Mandatory hospital screenings fuel inaccurate COVID death counts

Visitors walk past a memorial for victims of COVID-19 at the Griffith Observatory, Friday, Nov. 19, 2021, in Los Angeles.
(AP Photo/Marcio Jose Sanchez)
Visitors walk past a memorial for victims of COVID-19 at the Griffith Observatory, Friday, Nov. 19, 2021, in Los Angeles. (AP Photo/Marcio Jose Sanchez)

For the past two and a half years, U.S. hospitals have routinely screened newly admitted patients for SARS-CoV-2 infection. Hospitals report every SARS-CoV-2 positive patient who dies in the hospital as a COVID-19-related death

In the early phases of the pandemic, that practice made sense. We needed an easy-to-understand measure that was generalizable across all states to monitor the mortality of COVID-19. We strove to avoid undercounting COVID-19 deaths because many individuals who might have died from COVID-19 were never tested for COVID-19 or died at home. But counting every SARS-CoV-2 positive death as a COVID-19-related death no longer provides us meaningful information — and worse — results in several harms.

Death certificates in the United States are notoriously inaccurate, either under or over-reporting the associated mortality of numerous diseases. For diseases such as cancer, a complex system is required to accurately count deaths — a system dependent on state-supported cancer registries and death certificate reviews at the cost of millions of dollars a year. Such a system of verification exists for COVID-19-related deaths only in a few counties across the country. Therefore, it is difficult to determine if the patients who die in the hospital with COVID-19 have died from COVID-19.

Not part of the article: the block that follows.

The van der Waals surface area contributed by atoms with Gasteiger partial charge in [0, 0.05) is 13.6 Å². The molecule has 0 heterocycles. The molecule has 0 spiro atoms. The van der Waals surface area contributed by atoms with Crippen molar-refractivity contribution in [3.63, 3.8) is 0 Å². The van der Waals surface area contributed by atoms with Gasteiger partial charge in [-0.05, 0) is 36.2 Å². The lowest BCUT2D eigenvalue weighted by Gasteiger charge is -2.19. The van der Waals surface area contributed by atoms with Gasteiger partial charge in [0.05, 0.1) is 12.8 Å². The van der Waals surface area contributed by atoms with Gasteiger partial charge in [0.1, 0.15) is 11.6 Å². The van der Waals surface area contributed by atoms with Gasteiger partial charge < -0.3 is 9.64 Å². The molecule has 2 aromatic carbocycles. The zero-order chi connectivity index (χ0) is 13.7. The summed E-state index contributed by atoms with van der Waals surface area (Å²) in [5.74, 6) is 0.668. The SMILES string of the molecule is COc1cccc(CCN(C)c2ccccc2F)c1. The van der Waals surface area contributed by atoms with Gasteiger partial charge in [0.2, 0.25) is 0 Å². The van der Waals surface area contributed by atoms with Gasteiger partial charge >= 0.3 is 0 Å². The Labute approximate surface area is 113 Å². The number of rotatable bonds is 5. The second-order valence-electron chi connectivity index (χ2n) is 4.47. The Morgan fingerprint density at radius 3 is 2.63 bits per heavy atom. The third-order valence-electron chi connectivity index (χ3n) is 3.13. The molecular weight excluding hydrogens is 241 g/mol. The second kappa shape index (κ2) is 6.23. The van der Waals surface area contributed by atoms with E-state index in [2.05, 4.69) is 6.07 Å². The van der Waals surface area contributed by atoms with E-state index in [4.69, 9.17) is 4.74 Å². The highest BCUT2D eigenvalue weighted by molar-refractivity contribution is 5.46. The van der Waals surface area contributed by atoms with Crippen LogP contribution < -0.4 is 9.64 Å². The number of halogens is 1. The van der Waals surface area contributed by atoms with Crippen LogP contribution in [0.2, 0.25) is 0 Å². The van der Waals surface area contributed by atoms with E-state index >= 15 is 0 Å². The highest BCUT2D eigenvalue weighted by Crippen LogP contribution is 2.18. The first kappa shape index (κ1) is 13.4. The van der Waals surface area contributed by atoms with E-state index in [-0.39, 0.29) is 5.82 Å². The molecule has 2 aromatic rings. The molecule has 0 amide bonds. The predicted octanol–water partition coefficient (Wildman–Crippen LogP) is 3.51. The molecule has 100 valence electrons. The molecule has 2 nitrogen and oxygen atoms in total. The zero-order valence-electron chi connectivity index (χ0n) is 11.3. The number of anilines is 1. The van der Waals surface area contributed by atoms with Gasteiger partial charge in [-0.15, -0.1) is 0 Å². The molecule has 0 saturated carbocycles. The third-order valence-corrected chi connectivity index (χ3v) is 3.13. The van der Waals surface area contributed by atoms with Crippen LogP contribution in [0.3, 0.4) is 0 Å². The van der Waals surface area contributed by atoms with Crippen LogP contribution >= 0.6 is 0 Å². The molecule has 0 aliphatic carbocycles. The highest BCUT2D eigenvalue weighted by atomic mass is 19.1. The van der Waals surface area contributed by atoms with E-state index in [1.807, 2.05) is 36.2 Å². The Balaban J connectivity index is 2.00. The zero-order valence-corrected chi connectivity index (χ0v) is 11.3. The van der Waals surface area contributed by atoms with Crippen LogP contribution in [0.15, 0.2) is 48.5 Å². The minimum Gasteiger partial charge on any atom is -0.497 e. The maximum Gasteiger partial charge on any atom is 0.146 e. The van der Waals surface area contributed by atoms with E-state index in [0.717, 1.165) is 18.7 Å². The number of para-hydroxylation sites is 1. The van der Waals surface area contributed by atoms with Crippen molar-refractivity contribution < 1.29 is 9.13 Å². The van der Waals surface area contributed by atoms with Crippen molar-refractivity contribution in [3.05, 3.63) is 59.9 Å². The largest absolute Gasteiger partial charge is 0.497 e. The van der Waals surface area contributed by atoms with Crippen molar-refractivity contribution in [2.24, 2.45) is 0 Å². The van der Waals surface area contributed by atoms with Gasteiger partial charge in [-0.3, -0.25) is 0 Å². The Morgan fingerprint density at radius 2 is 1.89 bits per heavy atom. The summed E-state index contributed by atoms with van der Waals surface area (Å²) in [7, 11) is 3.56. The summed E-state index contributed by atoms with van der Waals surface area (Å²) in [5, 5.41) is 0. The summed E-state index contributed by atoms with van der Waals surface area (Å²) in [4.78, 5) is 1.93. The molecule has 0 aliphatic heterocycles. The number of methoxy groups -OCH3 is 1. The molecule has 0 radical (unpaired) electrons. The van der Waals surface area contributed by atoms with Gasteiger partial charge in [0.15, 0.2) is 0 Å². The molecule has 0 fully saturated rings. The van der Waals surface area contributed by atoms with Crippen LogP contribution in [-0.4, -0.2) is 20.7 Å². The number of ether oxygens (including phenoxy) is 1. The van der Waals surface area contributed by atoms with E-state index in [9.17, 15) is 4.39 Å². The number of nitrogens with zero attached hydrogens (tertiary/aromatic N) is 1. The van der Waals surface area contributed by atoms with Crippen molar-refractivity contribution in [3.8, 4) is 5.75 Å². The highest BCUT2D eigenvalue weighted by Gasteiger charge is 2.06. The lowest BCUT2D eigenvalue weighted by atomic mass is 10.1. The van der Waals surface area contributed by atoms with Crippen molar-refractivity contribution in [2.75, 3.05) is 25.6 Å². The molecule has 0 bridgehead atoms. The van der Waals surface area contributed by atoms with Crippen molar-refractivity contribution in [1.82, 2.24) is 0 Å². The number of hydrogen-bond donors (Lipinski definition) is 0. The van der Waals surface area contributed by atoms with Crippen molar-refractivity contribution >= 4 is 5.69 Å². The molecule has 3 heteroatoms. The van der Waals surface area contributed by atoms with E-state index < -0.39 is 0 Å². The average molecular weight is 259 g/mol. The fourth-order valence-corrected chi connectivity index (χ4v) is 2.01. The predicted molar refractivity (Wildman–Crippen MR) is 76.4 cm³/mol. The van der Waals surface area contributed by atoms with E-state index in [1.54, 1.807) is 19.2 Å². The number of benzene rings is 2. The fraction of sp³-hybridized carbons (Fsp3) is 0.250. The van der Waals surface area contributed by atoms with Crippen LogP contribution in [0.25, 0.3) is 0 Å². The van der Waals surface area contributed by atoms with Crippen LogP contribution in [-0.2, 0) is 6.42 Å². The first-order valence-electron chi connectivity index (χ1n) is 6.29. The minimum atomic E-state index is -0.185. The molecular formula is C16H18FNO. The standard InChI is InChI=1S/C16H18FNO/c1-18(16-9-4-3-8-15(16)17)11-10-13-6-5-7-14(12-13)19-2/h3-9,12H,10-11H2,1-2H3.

Because every newly hospitalized patient is tested for COVID-19 on admission, we can expect that among the total daily deaths, a certain percentage proportional to the level of COVID-19 in the community will be reported as COVID-19-related deaths. If COVID-19 positivity in the community is 5 percent, then at least 5 percent of hospital-based deaths will be counted as COVID-19-related — whether or not COVID-19 contributed to the patient’s illness.

Assuming that roughly 90 percent of the 9,270 daily deaths occur in a hospital, (about 3.4 million Americans die every year), roughly 417 of those deaths will be among individuals testing positive for COVID-19 in a community with COVID-19 positivity of around 5 percent. Because everyone in the hospital is tested for COVID-19, we expect to label around 400 hospital-based deaths as attributable to COVID-19 because those individuals tested positive (see figure below). 

Figure: Expected Daily Deaths due to COVID-19 in Three Modeled Scenarios of Community Positivity Across the United States 

Notably, over the past few weeks, the rate of reported COVID-related deaths has stabilized to between 300-500 per day. Thus, among the people who die in hospitals every day from a variety of causes, the number of expected COVID-19 deaths based on test positivity is approximately the same as the number of people being reported as having died because of COVID-19. Medically and epidemiologically, that is a near impossibility.